- Original research article
- Open Access
Sensitization to rodents (mouse/rat) in urban atopic populations without occupational exposure living in Campania district (Southern Italy): a multicenter study
- Gennaro Liccardi1, 12Email author,
- Gennaro Baldi2, 12,
- Anna Ciccarelli3, 12,
- Marina Cutajar4, 12,
- Maria D’Amato5, 12,
- Domenico Gargano6, 12,
- Domenico Giannattasio7, 12,
- Gennaro Leone8, 12,
- Mario Lo Schiavo9, 12,
- Francesco Madonna10, 12,
- Giovanni Menna11,
- Carmen Montera9, 12,
- Antonio Pio1, 12,
- Maria Russo1, 12,
- Antonello Salzillo5, 12,
- Anna Stanziola5, 12 and
- Gennaro D’Amato1
© Liccardi et al.; licensee BioMed Central Ltd. 2013
- Received: 8 February 2013
- Accepted: 15 March 2013
- Published: 16 April 2013
Up to now very few data on allergic sensitization to rodent allergens in Western Europe and Italy are available, and there are no information at district level.
The aim of this report was to investigate clinical significance and characteristics of allergic sensitization to mouse/rat (M/Rt) allergens in atopic subjects living in Campania district (Southern Italy).
Allergists from the whole Campania district were required to report the results of skin prick tests of at least 100 consecutive subjects. In 1,477 consecutive outpatients, we selected all subjects with an immediate skin reaction to M/Rt dander. Clinical history including a careful evaluation of the modality of exposure and the results of skin-prick tests (SPTs) were recorded.
Fifty seven patients were sensitized to M/Rt dander (5.78%). Two patients were mono-sensitized. Fourteen patients reported indoor conditions suggesting presence of rodents allergens at home. All patients exhibited low-moderate degree of SPT positivity to M/Rt. High frequency of concomitant allergic sensitization to dust mites was found.
Our results suggest that the role of allergic sensitization to rodents is not negligible in atopic subjects without occupational exposure living in Campania district area; these values are higher in comparison to those previously found in Naples area. Highly atopic individuals should be tested by SPTs/evaluation of serum specific IgE to rodents in the case they should begin an occupational exposure to M/Rt or keep these animals as pets.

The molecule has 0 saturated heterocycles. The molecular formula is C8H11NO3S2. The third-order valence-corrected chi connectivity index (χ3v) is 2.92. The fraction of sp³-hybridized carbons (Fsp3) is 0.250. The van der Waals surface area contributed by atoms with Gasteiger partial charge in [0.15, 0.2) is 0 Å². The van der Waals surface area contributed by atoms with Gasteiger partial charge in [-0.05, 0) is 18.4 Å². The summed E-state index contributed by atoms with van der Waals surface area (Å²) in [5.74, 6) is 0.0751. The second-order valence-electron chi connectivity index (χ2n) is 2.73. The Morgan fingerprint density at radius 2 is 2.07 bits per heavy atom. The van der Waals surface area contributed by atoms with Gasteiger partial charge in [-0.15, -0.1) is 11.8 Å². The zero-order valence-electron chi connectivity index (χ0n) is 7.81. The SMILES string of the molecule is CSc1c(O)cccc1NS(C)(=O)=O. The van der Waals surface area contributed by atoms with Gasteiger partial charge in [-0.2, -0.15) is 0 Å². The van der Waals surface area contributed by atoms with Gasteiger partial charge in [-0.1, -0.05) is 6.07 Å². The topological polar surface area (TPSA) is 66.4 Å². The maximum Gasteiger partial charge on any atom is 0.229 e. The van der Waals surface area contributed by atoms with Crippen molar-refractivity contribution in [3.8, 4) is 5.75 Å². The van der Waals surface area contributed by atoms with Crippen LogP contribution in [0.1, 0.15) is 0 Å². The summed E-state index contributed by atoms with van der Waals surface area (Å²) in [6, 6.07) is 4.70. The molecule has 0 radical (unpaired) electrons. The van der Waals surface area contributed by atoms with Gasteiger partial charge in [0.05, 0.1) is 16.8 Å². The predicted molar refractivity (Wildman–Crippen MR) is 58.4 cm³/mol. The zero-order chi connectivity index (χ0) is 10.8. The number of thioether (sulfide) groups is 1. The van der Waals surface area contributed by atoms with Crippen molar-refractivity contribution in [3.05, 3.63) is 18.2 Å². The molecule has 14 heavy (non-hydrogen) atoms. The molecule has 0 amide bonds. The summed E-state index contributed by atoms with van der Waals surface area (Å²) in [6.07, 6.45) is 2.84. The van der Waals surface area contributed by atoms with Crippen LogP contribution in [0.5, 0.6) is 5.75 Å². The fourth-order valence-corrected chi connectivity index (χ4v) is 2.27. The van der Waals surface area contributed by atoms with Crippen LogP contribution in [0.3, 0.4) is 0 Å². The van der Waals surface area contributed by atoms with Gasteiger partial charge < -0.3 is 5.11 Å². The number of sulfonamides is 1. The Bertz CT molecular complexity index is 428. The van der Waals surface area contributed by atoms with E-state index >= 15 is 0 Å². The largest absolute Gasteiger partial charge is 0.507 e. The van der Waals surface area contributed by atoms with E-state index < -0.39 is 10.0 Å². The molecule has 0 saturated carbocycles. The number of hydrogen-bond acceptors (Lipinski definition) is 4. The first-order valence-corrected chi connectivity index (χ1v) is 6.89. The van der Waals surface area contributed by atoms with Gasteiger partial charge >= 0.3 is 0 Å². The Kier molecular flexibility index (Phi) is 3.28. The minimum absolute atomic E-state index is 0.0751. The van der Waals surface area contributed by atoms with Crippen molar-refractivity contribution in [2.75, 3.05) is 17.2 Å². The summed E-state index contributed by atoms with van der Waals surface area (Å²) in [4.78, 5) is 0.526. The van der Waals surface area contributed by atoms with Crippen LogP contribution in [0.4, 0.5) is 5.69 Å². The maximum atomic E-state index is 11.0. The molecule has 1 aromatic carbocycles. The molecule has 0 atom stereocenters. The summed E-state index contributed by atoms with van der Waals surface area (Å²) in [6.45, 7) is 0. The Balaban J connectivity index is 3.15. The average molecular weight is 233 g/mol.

- Airway hyperreactivity
- Allergic rhinitis
- Bronchial asthma
- Campania district
- Pet Allergy
Rodents (mouse and rats - M and Rt) are a well recognized cause of IgE-mediated sensitization and bronchial asthma in several occupationally exposed individuals such as research scientists, technicians and animal handlers . More recently, it has been shown that M and Rt allergens play a significant role as airways sensitizing agents in atopic subjects also in indoor environments especially in some geographic areas such as United States [2–7]. On the contrary, very few studies on clinical aspects of rodent allergy have been published in other parts of the world [8–10]. Recently, we published the only study on rodent allergy in Italy and found that the prevalence of allergic sensitization to these animals is relatively low (1.60% for M and 0.59% for Rt) in Naples area . However, since this value doesn’t necessarily reflect the true value of a larger territory such as the district area in which Naples is the chief town, we sought to perform a prospective study for assessing the prevalence of allergic sensitization, clinical characteristics and modality of exposure to common rodents (M/Rt) in a sample of atopic population without occupational exposure living in Campania district area (Southern Italy).
Ten Allergy Units or Allergological Centres, uniformly distributed over the whole territory of Campania district (13,595 Km2, 6,074,882 inhabitants) participated in this cross-sectional study. Each centre was required to collect from January 1 to June 30, 2011 the results of at least 100 allergy consultations in consecutive outpatients referred for actual or suspected respiratory allergy (asthma and/or rhinitis).
1,477 subjects aged between 3 and 79 years (mean age 31.2) were examined.